01 June 2011

Before and After

This painting, part of my series against gay bullying, is called Before and After.

Tyler Clementi and the other teens who have committed suicide because of bullying are still on my mind, especially after recent legal action on his case these past couple of weeks related to his former roommate and hallmate.

Also, I’m in the middle of the It Gets Better book, and both of these related trains of thought keep raising the themes of “Before” and “After” in my mind.

Many people in the book (and in the videos) tell the story of how, as kids, they just went about their business until one day when they were confronted with a homophobic remark or action, one so remarkable that it somehow divided their lives into Before and After. Sometimes, it was notable because it marked the first instance of bullying in that child’s life. Other times, it was notable because that was the moment when the writer realized that the world perceived them as different. Or gay. But for everyone, it was remarkable because of the way that everything that came After seemed different. It changed the way the writers felt about themselves, how they saw themselves in the world, and how they interacted with others.

For Gregory Maguire, author of Wicked, it was when his friends told him that their writing group would disband because “guys writing in journals is a faggy thing to do” (p 23). For singer Meshell Ndegeocello, it was the day her friend responded to a boy’s teasing by publicly rejecting Meshell and puching her in the face (p 112). Undoubtedly, the boys and girls who committed suicide due to anti-gay bullying had their own Before and After moments. Certainly, we can look at their lives and suicides in terms of Before and After: they were here, and now they’re not.

Thinking about all of this, I painted a lively, chaotic mix of colors and shapes throughout most of the painting. This is Before: kids being themselves, not necessarily self-censoring their speech or actions yet. This is Gregory happily and obliviously sharing his journals, Meshell playing with her friend Gwendolyn. It’s daydreaming or playing or the usual things that come with living a busy childhood. It’s not perfect or sugarcoated; colors muddy together sometimes, textures (some made by collaging drawings onto the surface of the painting) hint at things buried underneath, slightly ominous forest greens or gray-blacks appear amid brighter colors.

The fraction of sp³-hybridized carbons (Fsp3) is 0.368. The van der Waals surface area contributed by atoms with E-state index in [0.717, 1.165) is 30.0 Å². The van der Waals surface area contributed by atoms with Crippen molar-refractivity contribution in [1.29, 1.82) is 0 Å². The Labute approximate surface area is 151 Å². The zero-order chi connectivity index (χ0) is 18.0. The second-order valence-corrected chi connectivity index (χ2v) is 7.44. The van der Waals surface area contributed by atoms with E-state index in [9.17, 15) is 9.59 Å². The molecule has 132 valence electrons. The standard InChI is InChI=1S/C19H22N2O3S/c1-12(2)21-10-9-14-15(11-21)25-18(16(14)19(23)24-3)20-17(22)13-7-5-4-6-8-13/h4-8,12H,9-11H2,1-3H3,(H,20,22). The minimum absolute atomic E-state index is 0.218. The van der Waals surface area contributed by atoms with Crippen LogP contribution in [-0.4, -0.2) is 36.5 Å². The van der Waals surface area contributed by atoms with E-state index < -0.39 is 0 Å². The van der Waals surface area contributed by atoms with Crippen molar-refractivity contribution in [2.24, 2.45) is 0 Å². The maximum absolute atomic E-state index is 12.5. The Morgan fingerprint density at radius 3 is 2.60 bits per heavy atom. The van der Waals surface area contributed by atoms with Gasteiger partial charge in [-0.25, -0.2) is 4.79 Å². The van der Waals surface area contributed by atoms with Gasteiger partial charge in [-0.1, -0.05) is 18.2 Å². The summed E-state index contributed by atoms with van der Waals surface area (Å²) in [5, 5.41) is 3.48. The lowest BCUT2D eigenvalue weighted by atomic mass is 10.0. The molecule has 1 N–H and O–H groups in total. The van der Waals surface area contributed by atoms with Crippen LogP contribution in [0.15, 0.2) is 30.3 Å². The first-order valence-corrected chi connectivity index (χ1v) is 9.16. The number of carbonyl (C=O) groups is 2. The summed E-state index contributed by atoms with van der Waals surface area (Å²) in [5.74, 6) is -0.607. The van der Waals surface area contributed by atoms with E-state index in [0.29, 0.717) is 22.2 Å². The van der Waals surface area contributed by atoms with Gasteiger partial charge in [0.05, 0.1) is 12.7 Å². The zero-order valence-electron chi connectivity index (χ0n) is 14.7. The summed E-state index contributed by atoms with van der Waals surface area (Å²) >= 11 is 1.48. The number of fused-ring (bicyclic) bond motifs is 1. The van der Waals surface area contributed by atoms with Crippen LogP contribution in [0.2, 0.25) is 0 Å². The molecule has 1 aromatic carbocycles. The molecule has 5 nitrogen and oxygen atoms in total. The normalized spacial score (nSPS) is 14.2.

But a shift in color and imagery happens near the bottom of the painting. Two dark gray slashes of paint that resemble an X seem to bottle up the activity, like a plug in a drain. Below those marks, the painting becomes more gray, and less active. This is the resting point in the painting, but it’s not a peaceful rest. It’s tense and unsatisfying, a contrast to the activity and spirit elsewhere.

Before and After.

-Maura McGurk

Maura makes artwork about issues related to the LGBT/queer/gay experience, especially gay bullying. Take a stand against gay bullying by checking out her work, liking it on Facebook, or commenting on her blog.


  1. This weekend, a Facebook friend from grade school suggested that we plan to have a Class of '93 reunion. Nearly 20 years later, emotions of my adolescence rushed through my heart: happiness, nostalgia, anger. Despite the excitement of everything, I could not help but remember when Jaime pointed out for the very first time that I was indeed different, that I was a "homo." I hated him then, and I hate him now. I would love to say time healed my wounds and that we are all friends, but if anything, I still have my scars. I can't let it go, and I won't. Thankfully, it DID get better; if only it didn't NEED to...

    Thank you for the painting, Maura. It's a touching piece.


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